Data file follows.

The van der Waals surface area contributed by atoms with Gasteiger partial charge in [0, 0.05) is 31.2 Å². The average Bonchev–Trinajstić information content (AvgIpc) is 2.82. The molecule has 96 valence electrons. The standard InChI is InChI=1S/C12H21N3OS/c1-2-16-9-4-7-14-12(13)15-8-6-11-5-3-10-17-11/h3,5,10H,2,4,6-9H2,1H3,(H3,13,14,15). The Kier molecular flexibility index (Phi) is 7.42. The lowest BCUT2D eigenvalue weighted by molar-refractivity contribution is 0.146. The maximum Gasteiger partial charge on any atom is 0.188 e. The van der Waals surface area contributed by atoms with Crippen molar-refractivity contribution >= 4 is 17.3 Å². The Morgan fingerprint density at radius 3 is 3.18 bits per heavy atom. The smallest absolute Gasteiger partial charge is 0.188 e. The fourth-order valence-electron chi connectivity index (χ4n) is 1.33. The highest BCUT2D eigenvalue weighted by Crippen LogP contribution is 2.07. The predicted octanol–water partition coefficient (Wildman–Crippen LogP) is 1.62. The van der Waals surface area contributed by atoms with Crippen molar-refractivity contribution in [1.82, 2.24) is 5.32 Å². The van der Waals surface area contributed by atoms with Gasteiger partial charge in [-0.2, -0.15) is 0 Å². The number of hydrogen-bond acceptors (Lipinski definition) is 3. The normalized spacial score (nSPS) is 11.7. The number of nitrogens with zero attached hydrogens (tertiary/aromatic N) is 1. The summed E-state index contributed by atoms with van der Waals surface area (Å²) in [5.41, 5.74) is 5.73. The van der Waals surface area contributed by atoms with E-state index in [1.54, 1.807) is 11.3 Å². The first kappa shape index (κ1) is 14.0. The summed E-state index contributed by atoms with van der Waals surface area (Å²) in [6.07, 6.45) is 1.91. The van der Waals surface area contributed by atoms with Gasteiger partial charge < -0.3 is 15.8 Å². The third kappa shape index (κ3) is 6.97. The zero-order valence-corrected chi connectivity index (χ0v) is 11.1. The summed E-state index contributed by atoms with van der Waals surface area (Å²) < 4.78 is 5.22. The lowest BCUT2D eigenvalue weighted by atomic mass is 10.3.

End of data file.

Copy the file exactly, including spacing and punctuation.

The van der Waals surface area contributed by atoms with Gasteiger partial charge in [0, 0.05) is 31.2 Å². The average Bonchev–Trinajstić information content (AvgIpc) is 2.82. The molecule has 96 valence electrons. The standard InChI is InChI=1S/C12H21N3OS/c1-2-16-9-4-7-14-12(13)15-8-6-11-5-3-10-17-11/h3,5,10H,2,4,6-9H2,1H3,(H3,13,14,15). The Kier molecular flexibility index (Phi) is 7.42. The lowest BCUT2D eigenvalue weighted by molar-refractivity contribution is 0.146. The maximum Gasteiger partial charge on any atom is 0.188 e. The van der Waals surface area contributed by atoms with Crippen molar-refractivity contribution >= 4 is 17.3 Å². The Morgan fingerprint density at radius 3 is 3.18 bits per heavy atom. The smallest absolute Gasteiger partial charge is 0.188 e. The fourth-order valence-electron chi connectivity index (χ4n) is 1.33. The highest BCUT2D eigenvalue weighted by Crippen LogP contribution is 2.07. The predicted octanol–water partition coefficient (Wildman–Crippen LogP) is 1.62. The van der Waals surface area contributed by atoms with Crippen molar-refractivity contribution in [1.82, 2.24) is 5.32 Å². The van der Waals surface area contributed by atoms with Gasteiger partial charge in [-0.2, -0.15) is 0 Å². The number of hydrogen-bond acceptors (Lipinski definition) is 3. The normalized spacial score (nSPS) is 11.7. The number of nitrogens with zero attached hydrogens (tertiary/aromatic N) is 1. The summed E-state index contributed by atoms with van der Waals surface area (Å²) in [5.41, 5.74) is 5.73. The van der Waals surface area contributed by atoms with E-state index in [1.54, 1.807) is 11.3 Å². The first kappa shape index (κ1) is 14.0. The summed E-state index contributed by atoms with van der Waals surface area (Å²) in [6.07, 6.45) is 1.91. The van der Waals surface area contributed by atoms with Gasteiger partial charge < -0.3 is 15.8 Å². The third kappa shape index (κ3) is 6.97. The zero-order valence-corrected chi connectivity index (χ0v) is 11.1. The summed E-state index contributed by atoms with van der Waals surface area (Å²) < 4.78 is 5.22. The lowest BCUT2D eigenvalue weighted by atomic mass is 10.3.